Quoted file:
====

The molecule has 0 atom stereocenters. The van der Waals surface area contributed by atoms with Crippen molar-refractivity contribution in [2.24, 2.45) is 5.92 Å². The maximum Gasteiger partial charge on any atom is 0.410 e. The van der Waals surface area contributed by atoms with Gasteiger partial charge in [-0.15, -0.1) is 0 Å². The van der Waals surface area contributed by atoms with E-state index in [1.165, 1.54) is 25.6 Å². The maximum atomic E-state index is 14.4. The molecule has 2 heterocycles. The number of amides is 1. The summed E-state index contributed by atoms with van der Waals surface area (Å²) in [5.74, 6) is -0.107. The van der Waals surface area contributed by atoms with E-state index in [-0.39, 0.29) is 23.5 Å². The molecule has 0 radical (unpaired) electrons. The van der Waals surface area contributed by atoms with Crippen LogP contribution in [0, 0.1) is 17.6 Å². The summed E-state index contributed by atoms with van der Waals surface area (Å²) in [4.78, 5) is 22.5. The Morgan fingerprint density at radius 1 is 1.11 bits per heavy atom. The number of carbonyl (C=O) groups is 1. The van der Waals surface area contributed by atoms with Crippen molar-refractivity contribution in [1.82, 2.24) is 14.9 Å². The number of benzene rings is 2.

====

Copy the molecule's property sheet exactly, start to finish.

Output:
The molecule has 0 atom stereocenters. The van der Waals surface area contributed by atoms with Crippen molar-refractivity contribution in [2.24, 2.45) is 5.92 Å². The maximum Gasteiger partial charge on any atom is 0.410 e. The van der Waals surface area contributed by atoms with Gasteiger partial charge in [-0.15, -0.1) is 0 Å². The van der Waals surface area contributed by atoms with E-state index in [1.165, 1.54) is 25.6 Å². The maximum atomic E-state index is 14.4. The molecule has 2 heterocycles. The number of amides is 1. The summed E-state index contributed by atoms with van der Waals surface area (Å²) in [5.74, 6) is -0.107. The van der Waals surface area contributed by atoms with E-state index in [-0.39, 0.29) is 23.5 Å². The molecule has 0 radical (unpaired) electrons. The van der Waals surface area contributed by atoms with Crippen LogP contribution in [0, 0.1) is 17.6 Å². The summed E-state index contributed by atoms with van der Waals surface area (Å²) in [4.78, 5) is 22.5. The Morgan fingerprint density at radius 1 is 1.11 bits per heavy atom. The number of carbonyl (C=O) groups is 1. The van der Waals surface area contributed by atoms with Crippen molar-refractivity contribution in [1.82, 2.24) is 14.9 Å². The number of benzene rings is 2.